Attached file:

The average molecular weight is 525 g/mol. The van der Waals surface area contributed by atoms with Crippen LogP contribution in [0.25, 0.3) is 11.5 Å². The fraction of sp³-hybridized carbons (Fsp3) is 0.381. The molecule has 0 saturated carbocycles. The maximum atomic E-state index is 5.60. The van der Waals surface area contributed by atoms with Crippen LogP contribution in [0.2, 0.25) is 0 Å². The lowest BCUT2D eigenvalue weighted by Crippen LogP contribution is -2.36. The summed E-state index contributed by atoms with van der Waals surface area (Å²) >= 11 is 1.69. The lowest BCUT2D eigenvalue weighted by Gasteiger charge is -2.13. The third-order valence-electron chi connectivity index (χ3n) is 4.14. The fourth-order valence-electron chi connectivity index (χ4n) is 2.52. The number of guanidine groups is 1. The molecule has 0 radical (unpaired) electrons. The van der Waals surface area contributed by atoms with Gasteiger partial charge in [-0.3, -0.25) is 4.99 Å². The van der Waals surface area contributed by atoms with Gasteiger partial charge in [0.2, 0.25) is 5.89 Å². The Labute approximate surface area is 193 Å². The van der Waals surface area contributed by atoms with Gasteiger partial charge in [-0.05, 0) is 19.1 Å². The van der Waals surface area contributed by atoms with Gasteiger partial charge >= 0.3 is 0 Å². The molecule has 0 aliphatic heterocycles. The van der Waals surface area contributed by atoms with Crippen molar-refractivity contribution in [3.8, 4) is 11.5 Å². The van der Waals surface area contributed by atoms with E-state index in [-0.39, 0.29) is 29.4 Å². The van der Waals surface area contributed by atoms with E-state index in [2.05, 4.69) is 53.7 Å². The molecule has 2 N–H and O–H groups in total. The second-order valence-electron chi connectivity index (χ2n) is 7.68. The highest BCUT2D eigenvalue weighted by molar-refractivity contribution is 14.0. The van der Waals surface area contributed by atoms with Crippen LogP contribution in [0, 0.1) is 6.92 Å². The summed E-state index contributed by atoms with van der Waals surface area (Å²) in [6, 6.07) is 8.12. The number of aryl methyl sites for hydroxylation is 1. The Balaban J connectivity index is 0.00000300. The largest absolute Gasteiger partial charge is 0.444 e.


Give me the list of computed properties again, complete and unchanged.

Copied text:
The average molecular weight is 525 g/mol. The van der Waals surface area contributed by atoms with Crippen LogP contribution in [0.25, 0.3) is 11.5 Å². The fraction of sp³-hybridized carbons (Fsp3) is 0.381. The molecule has 0 saturated carbocycles. The maximum atomic E-state index is 5.60. The van der Waals surface area contributed by atoms with Crippen LogP contribution in [0.2, 0.25) is 0 Å². The lowest BCUT2D eigenvalue weighted by Crippen LogP contribution is -2.36. The summed E-state index contributed by atoms with van der Waals surface area (Å²) >= 11 is 1.69. The lowest BCUT2D eigenvalue weighted by Gasteiger charge is -2.13. The third-order valence-electron chi connectivity index (χ3n) is 4.14. The fourth-order valence-electron chi connectivity index (χ4n) is 2.52. The number of guanidine groups is 1. The molecule has 0 radical (unpaired) electrons. The van der Waals surface area contributed by atoms with Gasteiger partial charge in [-0.3, -0.25) is 4.99 Å². The van der Waals surface area contributed by atoms with Gasteiger partial charge in [0.2, 0.25) is 5.89 Å². The Labute approximate surface area is 193 Å². The van der Waals surface area contributed by atoms with Gasteiger partial charge in [-0.05, 0) is 19.1 Å². The van der Waals surface area contributed by atoms with Gasteiger partial charge >= 0.3 is 0 Å². The molecule has 0 aliphatic heterocycles. The van der Waals surface area contributed by atoms with Crippen molar-refractivity contribution in [3.8, 4) is 11.5 Å². The van der Waals surface area contributed by atoms with E-state index in [-0.39, 0.29) is 29.4 Å². The van der Waals surface area contributed by atoms with E-state index in [2.05, 4.69) is 53.7 Å². The molecule has 2 N–H and O–H groups in total. The second-order valence-electron chi connectivity index (χ2n) is 7.68. The highest BCUT2D eigenvalue weighted by molar-refractivity contribution is 14.0. The van der Waals surface area contributed by atoms with Crippen LogP contribution in [0, 0.1) is 6.92 Å². The summed E-state index contributed by atoms with van der Waals surface area (Å²) in [6, 6.07) is 8.12. The number of aryl methyl sites for hydroxylation is 1. The Balaban J connectivity index is 0.00000300. The largest absolute Gasteiger partial charge is 0.444 e.